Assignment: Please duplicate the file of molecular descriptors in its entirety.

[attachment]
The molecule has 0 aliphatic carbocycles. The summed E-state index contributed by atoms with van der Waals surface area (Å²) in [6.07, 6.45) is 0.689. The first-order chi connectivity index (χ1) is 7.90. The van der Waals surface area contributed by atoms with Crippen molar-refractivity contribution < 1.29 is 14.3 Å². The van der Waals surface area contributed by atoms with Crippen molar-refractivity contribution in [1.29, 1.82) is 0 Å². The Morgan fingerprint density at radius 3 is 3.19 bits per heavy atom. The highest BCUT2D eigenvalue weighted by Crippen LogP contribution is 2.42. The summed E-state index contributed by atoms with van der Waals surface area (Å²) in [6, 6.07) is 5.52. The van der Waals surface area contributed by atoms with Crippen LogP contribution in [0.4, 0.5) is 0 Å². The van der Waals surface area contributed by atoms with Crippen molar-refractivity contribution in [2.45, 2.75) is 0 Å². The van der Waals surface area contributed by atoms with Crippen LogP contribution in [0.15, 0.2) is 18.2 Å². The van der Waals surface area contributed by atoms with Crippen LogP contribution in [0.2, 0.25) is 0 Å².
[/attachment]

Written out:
The molecule has 0 aliphatic carbocycles. The summed E-state index contributed by atoms with van der Waals surface area (Å²) in [6.07, 6.45) is 0.689. The first-order chi connectivity index (χ1) is 7.90. The van der Waals surface area contributed by atoms with Crippen molar-refractivity contribution < 1.29 is 14.3 Å². The van der Waals surface area contributed by atoms with Crippen molar-refractivity contribution in [1.29, 1.82) is 0 Å². The Morgan fingerprint density at radius 3 is 3.19 bits per heavy atom. The highest BCUT2D eigenvalue weighted by Crippen LogP contribution is 2.42. The summed E-state index contributed by atoms with van der Waals surface area (Å²) in [6, 6.07) is 5.52. The van der Waals surface area contributed by atoms with Crippen LogP contribution in [0.4, 0.5) is 0 Å². The van der Waals surface area contributed by atoms with Crippen molar-refractivity contribution in [2.45, 2.75) is 0 Å². The van der Waals surface area contributed by atoms with Crippen LogP contribution in [0.15, 0.2) is 18.2 Å². The van der Waals surface area contributed by atoms with Crippen LogP contribution in [0.2, 0.25) is 0 Å².